Every garden needs a touch of magic to make it feel like a true extension of your home. For some, this could be a fountain or other water feature. For others, it may be a tree fort tucked away at the bottom of the garden. However, there is one structure that will change your garden into something special; a pergola.
A free-standing pergola creates space and shapes your garden unlike any other addition. Placed near the house, it acts as an extension of your patio or outdoor dining space, and you’ll quickly find yourselves eating every meal possible out under your new pergola. It can also act as a focal point with a neat path leading your guests, and your eyes, from the house to your new outdoor entertaining area.
However, just installing a pergola won’t give you that entire slice of magic that you’re looking for – you need to find something that will draw your attention to it. When you start your research, one of the most common pictures you’ll see of well-established pergolas is with vines and plants growing up and across the entire structure. Not only does having a living and growing pergola give you more protection from the sun, but it also smells incredible and is a great way to introduce some much needed diversity into your garden plants.
Choose the right plants
Not all plants grow tall enough to cover your pergola. You’ll need plants that will not only grow tall enough to cover the cross beams and posts, but also that have naturally curling stems that will grip the wood as it grows. The best plants for growing with a pergola in Calgary include:
- Roses – these are one of the classic plants for pergolas because they are instantly recognizable by your guests, and the soft pastel tones set a romantic backdrop to your furniture. They have a relaxing aroma and pull in plenty of interesting wildlife and insects.
- Clematis – this speedy climber lends itself to pergola growing as it twists around anything solid that it touches. It flowers beautifully all the way along the plant, meaning that your pergola will quickly become hidden in purples and whites during the blooming season.
- Honeysuckle – honeysuckle plants have a heady aroma that people often associate with the countryside and childhood. Be warned — these plants are enormous, and a single bush can be trained to cover your entire pergola.
- Trumpet vine — the distinctive shape of these flowers makes a trumpet vine immediately recognizable, and as it produces a lot of nectar during the spring, your pergola will become a haven for birds and bees; perfect for watching with a cup of coffee in the early spring morning.
- Ivy – finally, ivy will give your pergola a classic old-fashioned look. Of all the plants listed here, it requires the least maintenance, and is the most resistant to cold temperatures. If you’re looking for a simple solution for growing with a pergola, ivy should be your go to flower.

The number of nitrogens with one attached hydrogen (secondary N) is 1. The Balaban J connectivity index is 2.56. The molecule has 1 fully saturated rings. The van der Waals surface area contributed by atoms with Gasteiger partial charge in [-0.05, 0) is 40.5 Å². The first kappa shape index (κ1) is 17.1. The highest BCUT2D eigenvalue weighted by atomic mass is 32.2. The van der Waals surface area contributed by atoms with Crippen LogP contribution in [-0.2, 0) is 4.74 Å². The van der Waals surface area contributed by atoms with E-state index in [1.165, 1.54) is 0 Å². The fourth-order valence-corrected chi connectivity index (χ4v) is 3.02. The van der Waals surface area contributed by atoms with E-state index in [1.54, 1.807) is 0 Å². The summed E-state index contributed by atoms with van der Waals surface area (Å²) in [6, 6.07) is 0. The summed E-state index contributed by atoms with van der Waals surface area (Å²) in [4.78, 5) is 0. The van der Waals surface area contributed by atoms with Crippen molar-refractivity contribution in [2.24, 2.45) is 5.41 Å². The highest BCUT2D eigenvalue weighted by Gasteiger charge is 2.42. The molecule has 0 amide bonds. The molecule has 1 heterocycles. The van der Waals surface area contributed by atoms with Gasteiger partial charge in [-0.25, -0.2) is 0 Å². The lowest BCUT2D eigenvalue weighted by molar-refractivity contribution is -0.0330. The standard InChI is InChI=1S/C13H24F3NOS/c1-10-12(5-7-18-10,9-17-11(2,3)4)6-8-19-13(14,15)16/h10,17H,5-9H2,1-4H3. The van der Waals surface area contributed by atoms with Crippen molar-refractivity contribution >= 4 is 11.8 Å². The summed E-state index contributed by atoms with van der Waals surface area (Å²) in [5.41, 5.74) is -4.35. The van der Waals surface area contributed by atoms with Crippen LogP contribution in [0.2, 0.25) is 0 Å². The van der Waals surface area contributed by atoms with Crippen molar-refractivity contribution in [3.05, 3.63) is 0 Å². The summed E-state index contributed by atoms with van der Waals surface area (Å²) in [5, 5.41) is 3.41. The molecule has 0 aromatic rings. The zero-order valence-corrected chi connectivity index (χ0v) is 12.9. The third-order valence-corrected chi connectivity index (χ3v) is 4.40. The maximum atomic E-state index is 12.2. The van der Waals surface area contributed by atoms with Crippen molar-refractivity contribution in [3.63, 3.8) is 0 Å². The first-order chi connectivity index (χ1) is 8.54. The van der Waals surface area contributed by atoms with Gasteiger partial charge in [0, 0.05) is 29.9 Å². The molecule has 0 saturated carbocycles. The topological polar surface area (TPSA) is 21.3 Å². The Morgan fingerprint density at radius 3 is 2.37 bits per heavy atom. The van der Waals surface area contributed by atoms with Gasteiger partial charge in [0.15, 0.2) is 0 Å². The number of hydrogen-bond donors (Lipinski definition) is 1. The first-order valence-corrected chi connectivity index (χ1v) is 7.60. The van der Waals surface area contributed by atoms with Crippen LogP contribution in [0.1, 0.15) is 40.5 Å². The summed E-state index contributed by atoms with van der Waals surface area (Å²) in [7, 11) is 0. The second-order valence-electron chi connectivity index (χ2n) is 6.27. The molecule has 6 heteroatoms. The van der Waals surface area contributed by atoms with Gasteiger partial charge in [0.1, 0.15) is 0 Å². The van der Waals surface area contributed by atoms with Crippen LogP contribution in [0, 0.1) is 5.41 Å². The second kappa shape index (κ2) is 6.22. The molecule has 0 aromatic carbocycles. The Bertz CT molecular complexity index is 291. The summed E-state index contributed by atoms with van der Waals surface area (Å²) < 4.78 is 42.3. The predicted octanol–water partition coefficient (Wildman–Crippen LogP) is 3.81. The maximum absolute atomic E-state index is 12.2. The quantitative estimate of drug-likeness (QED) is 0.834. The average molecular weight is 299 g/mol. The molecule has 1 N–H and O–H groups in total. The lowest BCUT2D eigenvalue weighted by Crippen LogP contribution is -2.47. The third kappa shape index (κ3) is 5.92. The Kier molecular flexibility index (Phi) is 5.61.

Whichever type of plant you choose, make sure it’s one that grows quickly and that adapts well in full sunshine. It may take a year or so to fully establish your green covered pergola, so be ready to be patient; the results will more than reward you for your time investment!
Growing your plants right
Once you’ve picked out your perfect pergola plants, you need to think about how you’re going to get them to grow up and around the posts of your new garden structure. You have a couple of typical planting options, as well as one unusual way to cover your pergola in foliage:
- Ground foundations – if you’ve invested in a free standing pergola, then your best option is to simply dig wider holes when you’re making the foundations for your pergola posts. Make sure that you create an upside cone-shaped hole to support the post, and you’ll likely need either packed gravel or concrete to hold the base of the post in place. Once the post is secured, you can then fill with high quality loam and compost for your new climbing plant to start from. Be sure to mulch around the base to reduce the amount of weeding you need to do.
- Plant in pots – if your pergola is set on top of an existing patio or deck, you may find it harder to dig holes directly into the ground for your new climbing plant to sit in. You may also just prefer the way that plant pots look, but in either case, you need to make sure you research how big the roots of your chosen plants need to grow to produce the spectacular coverage you’re looking for. Once you’ve got the right size, you can then find plant pots that match your outdoor design palette; most people chose 4 of the same pot (one for each corner), but there is something to be said for choosing a color scheme and picking different colored pots that fit together without being identical.
- Start from the top – an unusual but practical way to grow using your pergola is to replace the cross beams with plastic or metal guttering. By drilling small holes for water seepage, you can then plant non-climbing flowers in the guttering, allowing the flowers to spill down through the roof of your pergola. Spider plants look spectacular as they arch towards the ground, but strawberries are even better. Imagine just being able to reach up and pick a fresh fruit from the dining table!
Above all, when you’re picking plants to grow with your pergola, you need to take into account the amount of sunlight that your pergola gets throughout the day — both the posts and the cross beams, as well as the amount of pruning involved. Each plant will take time and effort to climb, and you’ll need to be prepared to spend some time each week during spring pruning and shaping the stems to get the desired effect. However, the time spent will be well worth it when your pergola looks like it came straight out of a glossy magazi